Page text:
Confederate Trade 1862-65


Map Code: Ax02502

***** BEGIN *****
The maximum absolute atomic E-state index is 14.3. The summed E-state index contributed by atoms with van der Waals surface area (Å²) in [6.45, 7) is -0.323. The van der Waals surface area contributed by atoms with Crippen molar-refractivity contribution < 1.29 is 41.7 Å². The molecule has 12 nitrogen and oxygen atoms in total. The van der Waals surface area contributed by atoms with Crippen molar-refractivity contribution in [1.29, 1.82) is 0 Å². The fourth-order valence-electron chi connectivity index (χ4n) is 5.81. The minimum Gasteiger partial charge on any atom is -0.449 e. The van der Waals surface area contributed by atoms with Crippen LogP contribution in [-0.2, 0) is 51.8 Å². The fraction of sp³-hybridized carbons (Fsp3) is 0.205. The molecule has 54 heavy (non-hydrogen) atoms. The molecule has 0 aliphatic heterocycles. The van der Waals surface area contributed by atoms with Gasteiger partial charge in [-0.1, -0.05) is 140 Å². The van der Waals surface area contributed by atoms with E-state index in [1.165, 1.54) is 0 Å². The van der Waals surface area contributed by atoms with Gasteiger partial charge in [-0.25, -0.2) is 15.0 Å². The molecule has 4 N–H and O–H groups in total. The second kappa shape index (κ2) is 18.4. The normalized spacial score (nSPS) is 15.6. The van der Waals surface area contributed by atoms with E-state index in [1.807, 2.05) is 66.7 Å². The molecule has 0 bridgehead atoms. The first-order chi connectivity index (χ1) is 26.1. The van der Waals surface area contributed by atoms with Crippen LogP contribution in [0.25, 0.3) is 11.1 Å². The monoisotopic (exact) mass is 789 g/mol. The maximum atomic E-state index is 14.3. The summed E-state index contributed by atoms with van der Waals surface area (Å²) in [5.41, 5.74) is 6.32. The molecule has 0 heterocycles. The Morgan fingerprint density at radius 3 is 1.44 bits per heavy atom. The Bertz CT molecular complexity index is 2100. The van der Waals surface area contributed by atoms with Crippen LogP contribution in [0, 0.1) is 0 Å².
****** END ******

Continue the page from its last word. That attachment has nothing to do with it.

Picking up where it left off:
Prior to the US Civil War (1861–65), the Confederate economy was based on cotton, the ‘white gold’ of the day. Shipped largely to Britain and Europe, it comprised 75 per cent of Confederate exports. This (and the desire to prevent materiel entering the South) prompted the Union to institute a naval blockade. A key part of the Union’s Anaconda Plan for suppressing the South, the Union dramatically increased the size of their navy – this was the largest blockade ever attempted, after all – from 42 ships at the war’s beginning to nearly 400 by the end of 1862. Concentrating initially on the Atlantic Coast, Union forces gradually extended their reach across the Gulf of Mexico, dominating Confederate ports; after 1862, only three ports east of the Mississippi remained open. The blockade was largely unable to restrict the import of materiel from Europe, with over 600,000 arms, mostly British Enfield rifles, smuggled in. Cotton and materiel were also smuggled to transfer points in Cuba and the Bahamas, as this trade remained profitable for foreign merchants, but cotton exports were nevertheless restricted significantly. Trade with Britain and Europe dropped to a trickle, and the blockade also became much more effective at restricting imports. Though the CSS Alabama and other raiders disrupted Union trade – the Alabama claimed 65 Union vessels before being sunk near Cherbourg – it was never to the same extent as the blockade. Having lost the income from their cash crop, with imports increasingly restricted, the Confederate economy gradually crumbled.

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